An additional option is added to programs that support this:

$ program --machine-readable [...]

Programs that don’t support this, and programs that didn’t support it in earlier versions, ought to give an error if this option is not available.

Firstly, the caller just runs the program with this option on its own, and no other options:

$ program --machine-readable
resize-btrfs
resize-ext3
lv-expand
progress-bars

The program just prints out a list of capabilities, one per line, but with no defined format (that is a contract between the program and the caller). The program then exits with status 0. Using this option should not cause the program to perform any other action.

Secondly, if this was successful, the caller can use this option in combination with other options to produce machine-readable output. At least one other option or command line argument is required for this to work.

I would like to suggest the following standards for version numbers, progress bars and error messages.

Machine-readable version numbers are sent to stdout and have the form “program-name version”, where “program-name” should be one word. This is no different from how most GNU programs work:

$ program --version
program 0.1.2

Machine-readable progress bars are sent to stdout and have the form (example) “[10/100]”:

$ program --machine-readable foo
[0/100]
[1/100]
[2/100]
etc.

Error messages are anything sent to stderr when the status code of the program is non-zero. This is, of course, no change from standard Unix.

$ program --machine-readable foo
foo: File not found

24 Comments

Filed under Uncategorized

virt-resize now works with btrfs

virt-resize now works with guests that use btrfs:

$ virt-resize /dev/vg_pin/F15BTRFSx64 /dev/vg_pin/TmpBTRFS --expand sda3
Examining /dev/vg_pin/F15BTRFSx64 ...
[########################################################################]
**********

Summary of changes:

/dev/sda1: This partition will be left alone.

/dev/sda2: This partition will be left alone.

/dev/sda3: This partition will be resized from 9.0G to 14.0G.  The 
    filesystem btrfs on /dev/sda3 will be expanded using the 
    'btrfs-filesystem-resize' method.

**********
Setting up initial partition table on /dev/vg_pin/TmpBTRFS ...
Copying /dev/sda1 ...
[########################################################################]
Copying /dev/sda2 ...
[########################################################################]
Copying /dev/sda3 ...
[########################################################################]
[########################################################################]
Expanding /dev/sda3 using the 'btrfs-filesystem-resize' method ...

Resize operation completed with no errors.  Before deleting the old 
disk, carefully check that the resized disk boots and works correctly.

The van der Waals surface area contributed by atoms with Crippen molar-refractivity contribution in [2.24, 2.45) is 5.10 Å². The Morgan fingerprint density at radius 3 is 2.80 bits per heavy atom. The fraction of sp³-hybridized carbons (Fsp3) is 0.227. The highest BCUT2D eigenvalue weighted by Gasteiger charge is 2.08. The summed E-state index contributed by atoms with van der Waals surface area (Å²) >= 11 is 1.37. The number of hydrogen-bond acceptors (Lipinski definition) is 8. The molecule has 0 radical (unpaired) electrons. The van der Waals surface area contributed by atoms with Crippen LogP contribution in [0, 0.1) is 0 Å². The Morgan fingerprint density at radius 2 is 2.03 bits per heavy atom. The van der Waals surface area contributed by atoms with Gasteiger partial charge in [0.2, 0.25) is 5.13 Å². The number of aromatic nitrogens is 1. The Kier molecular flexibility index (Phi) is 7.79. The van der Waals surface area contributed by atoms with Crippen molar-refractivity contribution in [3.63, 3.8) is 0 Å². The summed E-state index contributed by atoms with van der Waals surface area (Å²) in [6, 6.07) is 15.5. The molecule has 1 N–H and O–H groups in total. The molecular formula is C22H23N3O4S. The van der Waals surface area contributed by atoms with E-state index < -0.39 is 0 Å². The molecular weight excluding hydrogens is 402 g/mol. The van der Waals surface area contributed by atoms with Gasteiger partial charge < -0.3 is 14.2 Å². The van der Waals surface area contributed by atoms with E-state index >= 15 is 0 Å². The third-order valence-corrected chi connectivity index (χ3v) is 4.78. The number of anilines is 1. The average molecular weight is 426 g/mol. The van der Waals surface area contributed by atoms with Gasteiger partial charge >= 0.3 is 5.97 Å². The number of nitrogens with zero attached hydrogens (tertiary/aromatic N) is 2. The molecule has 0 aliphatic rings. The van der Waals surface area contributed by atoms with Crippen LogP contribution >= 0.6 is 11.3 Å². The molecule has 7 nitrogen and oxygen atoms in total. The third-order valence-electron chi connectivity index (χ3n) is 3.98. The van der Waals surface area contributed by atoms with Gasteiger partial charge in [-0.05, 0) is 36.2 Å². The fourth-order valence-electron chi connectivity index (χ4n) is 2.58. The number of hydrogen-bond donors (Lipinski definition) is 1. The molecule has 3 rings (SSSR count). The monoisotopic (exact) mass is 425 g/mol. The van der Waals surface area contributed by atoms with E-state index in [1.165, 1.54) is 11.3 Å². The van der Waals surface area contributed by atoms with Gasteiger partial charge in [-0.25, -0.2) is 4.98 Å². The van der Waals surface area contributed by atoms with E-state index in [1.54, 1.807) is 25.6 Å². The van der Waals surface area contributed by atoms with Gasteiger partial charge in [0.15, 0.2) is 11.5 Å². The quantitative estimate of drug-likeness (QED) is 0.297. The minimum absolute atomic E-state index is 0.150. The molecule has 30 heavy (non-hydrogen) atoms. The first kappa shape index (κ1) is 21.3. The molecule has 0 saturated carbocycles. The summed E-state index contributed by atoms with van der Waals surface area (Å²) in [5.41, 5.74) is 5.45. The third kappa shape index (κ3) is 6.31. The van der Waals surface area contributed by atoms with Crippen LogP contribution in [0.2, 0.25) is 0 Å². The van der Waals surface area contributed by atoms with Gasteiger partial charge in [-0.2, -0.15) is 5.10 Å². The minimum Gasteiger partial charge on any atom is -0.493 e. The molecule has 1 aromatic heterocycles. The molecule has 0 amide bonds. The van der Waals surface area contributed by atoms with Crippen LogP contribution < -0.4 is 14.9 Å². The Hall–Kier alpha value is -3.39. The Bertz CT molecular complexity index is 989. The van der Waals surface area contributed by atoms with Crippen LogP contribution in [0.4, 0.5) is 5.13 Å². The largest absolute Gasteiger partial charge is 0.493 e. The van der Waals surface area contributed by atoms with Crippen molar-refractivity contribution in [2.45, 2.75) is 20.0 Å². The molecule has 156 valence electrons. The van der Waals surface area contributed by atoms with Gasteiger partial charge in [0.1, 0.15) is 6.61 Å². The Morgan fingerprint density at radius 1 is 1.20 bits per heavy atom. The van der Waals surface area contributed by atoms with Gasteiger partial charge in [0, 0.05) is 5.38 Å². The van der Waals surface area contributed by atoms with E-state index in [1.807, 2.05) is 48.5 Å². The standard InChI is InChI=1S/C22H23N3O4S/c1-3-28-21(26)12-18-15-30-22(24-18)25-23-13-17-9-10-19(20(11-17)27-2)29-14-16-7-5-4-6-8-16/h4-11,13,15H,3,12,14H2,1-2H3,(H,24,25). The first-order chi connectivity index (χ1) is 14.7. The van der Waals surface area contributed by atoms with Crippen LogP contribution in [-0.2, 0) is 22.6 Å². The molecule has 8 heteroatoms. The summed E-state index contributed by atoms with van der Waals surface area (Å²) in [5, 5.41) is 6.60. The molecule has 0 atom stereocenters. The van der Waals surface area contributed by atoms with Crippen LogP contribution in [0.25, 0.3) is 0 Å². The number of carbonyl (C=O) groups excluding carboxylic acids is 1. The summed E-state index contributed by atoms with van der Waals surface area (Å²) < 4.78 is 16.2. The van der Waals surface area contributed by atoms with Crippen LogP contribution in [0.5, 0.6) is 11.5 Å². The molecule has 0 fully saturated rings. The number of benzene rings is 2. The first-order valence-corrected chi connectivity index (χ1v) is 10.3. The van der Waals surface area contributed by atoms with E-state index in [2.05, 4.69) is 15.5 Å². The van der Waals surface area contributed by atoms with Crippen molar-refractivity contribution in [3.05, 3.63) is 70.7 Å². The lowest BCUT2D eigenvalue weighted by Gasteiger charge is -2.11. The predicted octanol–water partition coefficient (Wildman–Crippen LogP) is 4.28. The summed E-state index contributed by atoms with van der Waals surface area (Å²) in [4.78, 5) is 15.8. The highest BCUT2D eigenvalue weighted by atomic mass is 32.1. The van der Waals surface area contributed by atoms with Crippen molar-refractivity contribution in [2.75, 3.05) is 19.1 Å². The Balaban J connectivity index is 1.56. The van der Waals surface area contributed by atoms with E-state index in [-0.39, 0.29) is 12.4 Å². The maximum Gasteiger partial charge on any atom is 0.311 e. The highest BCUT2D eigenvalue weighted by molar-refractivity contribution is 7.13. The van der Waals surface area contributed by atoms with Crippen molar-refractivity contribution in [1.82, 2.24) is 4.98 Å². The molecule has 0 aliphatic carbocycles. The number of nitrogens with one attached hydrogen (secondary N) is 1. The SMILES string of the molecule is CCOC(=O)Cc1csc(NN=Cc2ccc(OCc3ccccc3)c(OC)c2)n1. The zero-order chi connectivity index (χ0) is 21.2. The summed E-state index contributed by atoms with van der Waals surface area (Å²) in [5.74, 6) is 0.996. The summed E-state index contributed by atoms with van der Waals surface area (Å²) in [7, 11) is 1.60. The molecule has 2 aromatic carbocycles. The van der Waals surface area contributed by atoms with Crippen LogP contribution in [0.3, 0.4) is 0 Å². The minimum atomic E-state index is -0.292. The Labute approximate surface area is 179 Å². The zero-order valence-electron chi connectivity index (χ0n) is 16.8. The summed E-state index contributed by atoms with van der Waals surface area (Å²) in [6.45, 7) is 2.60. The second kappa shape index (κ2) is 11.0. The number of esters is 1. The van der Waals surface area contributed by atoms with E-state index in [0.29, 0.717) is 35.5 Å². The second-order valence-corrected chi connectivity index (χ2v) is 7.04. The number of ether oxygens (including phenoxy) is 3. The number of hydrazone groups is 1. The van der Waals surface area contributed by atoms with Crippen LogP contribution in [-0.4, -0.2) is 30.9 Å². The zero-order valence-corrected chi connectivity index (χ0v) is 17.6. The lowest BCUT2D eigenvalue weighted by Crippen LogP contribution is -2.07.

Leave a comment

Filed under Uncategorized

Reminder: Summit talk on libguestfs, virt-v2v

Anyone who’s coming to the Red Hat Summit next week (Boston USA, May 3-6), please remember to drop in at our talk on libguestfs, the virt tools, virt-v2v and virt-p2v. It’s on Wednesday morning at 11.30am.

I will be live demonstrating guestfish, virt-resize and more. Matt will be showing us virt-v2v and the new version of virt-p2v that he has written.

To head off the expected question: Will the slides be available after the talk? Mine won’t because I don’t really “do” slides. However there will be a handout available (either on this blog or on the summit web pages or both) which covers all the background material and contains additional worked examples and exercises. We are hoping the talk will also be videoed like last year.

Leave a comment

Filed under Uncategorized

Tip: Expand a Windows virtual machine

(You will need virt-resize ≥ 1.4 for this)

My Windows VM is stored in a logical volume on the host. It is 16GB currently, and for the purposes of this example I will expand that to 18GB. virt-resize doesn’t touch the old disk image, so I have to rename the old one and create a new one like this:

# lvrename /dev/vg_pin/Win7x32 /dev/vg_pin/Win7x32old
  Renamed "Win7x32" to "Win7x32old" in volume group "vg_pin"
# lvcreate -n Win7x32 -L 18G /dev/vg_pin
  Logical volume "Win7x32" created

Let’s have a look at how the Windows VM is organized at the moment. Some versions of Windows put the C: drive on the first partition, but recent versions use a small boot partition and have the C: drive on the second partition. virt-resize is only able to resize the C: drive (but for Linux VMs virt-resize can resize any partition including the boot partition):

# virt-list-filesystems -al /dev/vg_pin/Win7x32old
/dev/sda1 ntfs                <-- boot partition
/dev/sda2 ntfs                <-- C: drive

And now we simply do the resize. In this case I’m going to ask virt-resize to expand the C: drive (/dev/sda2). Other choices would be to ask virt-resize to create an extra partition at the end of the disk or to leave the extra space unpartitioned.

# virt-resize --expand /dev/sda2 /dev/vg_pin/Win7x32old /dev/vg_pin/Win7x32
Summary of changes:
/dev/sda1: partition will be left alone
/dev/sda2: partition will be resized from 15.9G to 17.9G
/dev/sda2: content will be expanded using the 'ntfsresize' method
Copying /dev/sda1 ...
[############################################################################]
Copying /dev/sda2 ...
[############################################################################]
Expanding /dev/sda2 using the 'ntfsresize' method

Finally, check that the new copy of Windows boots! (By the way, Windows will do a chkdsk the first time it boots. This is deliberate. We tell Windows to do this so we can be sure that we haven’t damaged any of the data during the copy or resize).

If it boots, you can delete the old copy of Windows:

# lvchange -an /dev/vg_pin/Win7x32old 
# lvremove /dev/vg_pin/Win7x32old 
  Logical volume "Win7x32old" successfully removed

If it doesn’t boot, please file a bug giving all the details, then revert back to the old copy.

Leave a comment

Filed under Uncategorized